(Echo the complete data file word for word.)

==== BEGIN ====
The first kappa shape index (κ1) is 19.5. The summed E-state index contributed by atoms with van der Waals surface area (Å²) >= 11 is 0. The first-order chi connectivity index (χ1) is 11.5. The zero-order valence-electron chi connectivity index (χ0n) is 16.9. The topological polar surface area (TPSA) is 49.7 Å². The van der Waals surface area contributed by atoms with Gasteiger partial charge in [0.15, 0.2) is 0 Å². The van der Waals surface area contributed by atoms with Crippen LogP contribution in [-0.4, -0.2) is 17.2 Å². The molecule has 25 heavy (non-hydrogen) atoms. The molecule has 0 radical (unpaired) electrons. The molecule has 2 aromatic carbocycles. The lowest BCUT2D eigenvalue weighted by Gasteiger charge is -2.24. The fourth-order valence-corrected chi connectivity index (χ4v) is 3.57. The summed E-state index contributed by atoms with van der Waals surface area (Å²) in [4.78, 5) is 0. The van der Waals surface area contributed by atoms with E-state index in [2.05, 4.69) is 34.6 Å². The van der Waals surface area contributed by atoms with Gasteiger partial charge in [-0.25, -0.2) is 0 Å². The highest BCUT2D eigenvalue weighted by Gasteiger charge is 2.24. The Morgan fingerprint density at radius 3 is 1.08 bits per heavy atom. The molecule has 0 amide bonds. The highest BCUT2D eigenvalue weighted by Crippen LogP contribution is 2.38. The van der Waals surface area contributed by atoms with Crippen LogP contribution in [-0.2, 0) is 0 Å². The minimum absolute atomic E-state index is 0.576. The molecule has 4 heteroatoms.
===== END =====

The first kappa shape index (κ1) is 19.5. The summed E-state index contributed by atoms with van der Waals surface area (Å²) >= 11 is 0. The first-order chi connectivity index (χ1) is 11.5. The zero-order valence-electron chi connectivity index (χ0n) is 16.9. The topological polar surface area (TPSA) is 49.7 Å². The van der Waals surface area contributed by atoms with Gasteiger partial charge in [0.15, 0.2) is 0 Å². The van der Waals surface area contributed by atoms with Crippen LogP contribution in [-0.4, -0.2) is 17.2 Å². The molecule has 25 heavy (non-hydrogen) atoms. The molecule has 0 radical (unpaired) electrons. The molecule has 2 aromatic carbocycles. The lowest BCUT2D eigenvalue weighted by Gasteiger charge is -2.24. The fourth-order valence-corrected chi connectivity index (χ4v) is 3.57. The summed E-state index contributed by atoms with van der Waals surface area (Å²) in [4.78, 5) is 0. The van der Waals surface area contributed by atoms with E-state index in [2.05, 4.69) is 34.6 Å². The van der Waals surface area contributed by atoms with Gasteiger partial charge in [-0.25, -0.2) is 0 Å². The highest BCUT2D eigenvalue weighted by Gasteiger charge is 2.24. The Morgan fingerprint density at radius 3 is 1.08 bits per heavy atom. The molecule has 0 amide bonds. The highest BCUT2D eigenvalue weighted by Crippen LogP contribution is 2.38. The van der Waals surface area contributed by atoms with Crippen LogP contribution in [-0.2, 0) is 0 Å². The minimum absolute atomic E-state index is 0.576. The molecule has 4 heteroatoms.